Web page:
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Construction, police hinder Naked Mile

BY MARIA SPROW
Daily News Writer
Published April 9, 2001

Tomorrow, University seniors will open their e-mail boxes to find an annual letter from University President Lee Bollinger discouraging them from running the Naked Mile next Tuesday, the end-of-term tradition begun in 1986 as a prank by the men"s lacrosse and rowing teams.

Bollinger"s e-mail to describes the Mile as an "event laden with risk." Vice President for Student Affairs E. Royster Harper and Department of Public Safety Director William Bess also plan to send an e-mail to the student body tomorrow discussing problems with the run.

University Provost Nancy Cantor has also sent a letter to faculty urging them to dissuade their students from running.

"Many runners who were motivated by the enthusiasm of the moment, further fueled by alcohol, later expressed regret at having participated," Cantor wrote. "Participants are subjecting themselves to potential assault, arrest and serious physical harm and there is the very real likelihood that the consequences of their actions will come back to haunt students far into the future."

University spokeswoman Julie Peterson also said the University has spent "a couple thousand" dollars on print ads characterizing the mile as dangerous and a "groper"s paradise."

"It"s an educational campaign," Peterson said.

DPS spokeswoman Diane Brown said she could not comment on the number of officers that will be present but that security and police enforcement will increase until students stop running.

"We need it to go away long before anyone incurs a major injury or death," she said.

Although runner participation decreased last year to an estimated 400 students, the size of the crowd watching the event remained consistent with previous years, at about 10,000.

Brown added that construction surrounding Angell Hall could be a unique safety hazard this year.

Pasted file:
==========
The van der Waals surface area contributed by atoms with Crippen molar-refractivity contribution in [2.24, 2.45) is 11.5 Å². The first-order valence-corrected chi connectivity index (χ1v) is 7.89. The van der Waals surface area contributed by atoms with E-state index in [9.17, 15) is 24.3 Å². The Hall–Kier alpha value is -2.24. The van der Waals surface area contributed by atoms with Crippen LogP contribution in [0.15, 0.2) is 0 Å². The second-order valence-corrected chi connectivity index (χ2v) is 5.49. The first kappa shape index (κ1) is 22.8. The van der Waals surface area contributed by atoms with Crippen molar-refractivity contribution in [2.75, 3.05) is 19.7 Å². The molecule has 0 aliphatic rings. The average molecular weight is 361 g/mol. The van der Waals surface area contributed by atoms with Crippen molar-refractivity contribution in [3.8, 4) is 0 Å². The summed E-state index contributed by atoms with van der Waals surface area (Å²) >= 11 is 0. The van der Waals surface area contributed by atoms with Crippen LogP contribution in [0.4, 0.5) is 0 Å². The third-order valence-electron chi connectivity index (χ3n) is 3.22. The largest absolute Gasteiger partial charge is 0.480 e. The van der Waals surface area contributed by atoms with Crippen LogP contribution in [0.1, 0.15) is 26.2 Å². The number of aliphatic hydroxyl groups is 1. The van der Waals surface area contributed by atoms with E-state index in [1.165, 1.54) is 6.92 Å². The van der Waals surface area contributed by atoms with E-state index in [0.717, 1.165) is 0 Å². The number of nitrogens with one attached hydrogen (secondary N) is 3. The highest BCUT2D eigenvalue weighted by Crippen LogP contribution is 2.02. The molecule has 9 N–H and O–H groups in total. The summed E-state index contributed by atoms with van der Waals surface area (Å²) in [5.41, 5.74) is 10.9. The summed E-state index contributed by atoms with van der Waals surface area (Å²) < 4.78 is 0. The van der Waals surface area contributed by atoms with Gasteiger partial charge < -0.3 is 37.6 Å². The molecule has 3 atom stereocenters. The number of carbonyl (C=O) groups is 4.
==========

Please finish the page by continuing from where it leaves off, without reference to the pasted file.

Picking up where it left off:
"There"s a lot of construction activity and fencing in the area where this has traditionally taken place, and this has made some areas a lot smaller," she said.

There has been speculation that the route, which traditionally takes runners through the West Hall arch and through the Diag, will change this year, bringing runners down Washtenaw Avenue to South University Avenue instead.

Such a change in the route would mean the entire run would be under the jurisdiction of the Ann Arbor Police Department and not DPS.

Bollinger"s e-mail also claims that the "narrow pedestrian walkways between (the Harlan Hatcher Graduate Library), Haven Hall and Tisch Hall/Museum of Art will be closed off and access to and from the Diag in that vicinity will be restricted."

DPS patrols all University-owned areas and made 15 arrests last year, Brown said, but none for indecent exposure.

"Our citations tend to be for alcohol-related violations," Brown said.

AAPS officers patrol city and street areas, especially along South University. Last year AAPD arrested three runners for indecent exposure and another subject for malicious destruction. Last year was the first year AAPD arrested anyone for indecent exposure, which is considered criminal sexual conduct. Persons charged with CSC can be required to register on the National Sex Offender Registry.

After a group of Livonia residents sent a letter to Michigan Attorney General Jennifer Granholm complaining about the run last year, the AAPD stated they would make arrests for indecent exposure and increase police presence. The AAPD has not yet announced any plans for this year"s event.

As in previous years, the Michigan Student Assembly will be present at the run to promote runner safety. LSA junior Elizabeth Anderson, chair of MSA"s Women"s Issues Committee, said MSA hopes to have 300 student volunteers on hand to warn runners about street hazards, keep the path clear and keep sexual harassment and video taping to a minimum.

MSA is holding a mass meeting for anyone who is interested in volunteering Thursday at 9 p.m. in the Anderson Room of the Michigan Union.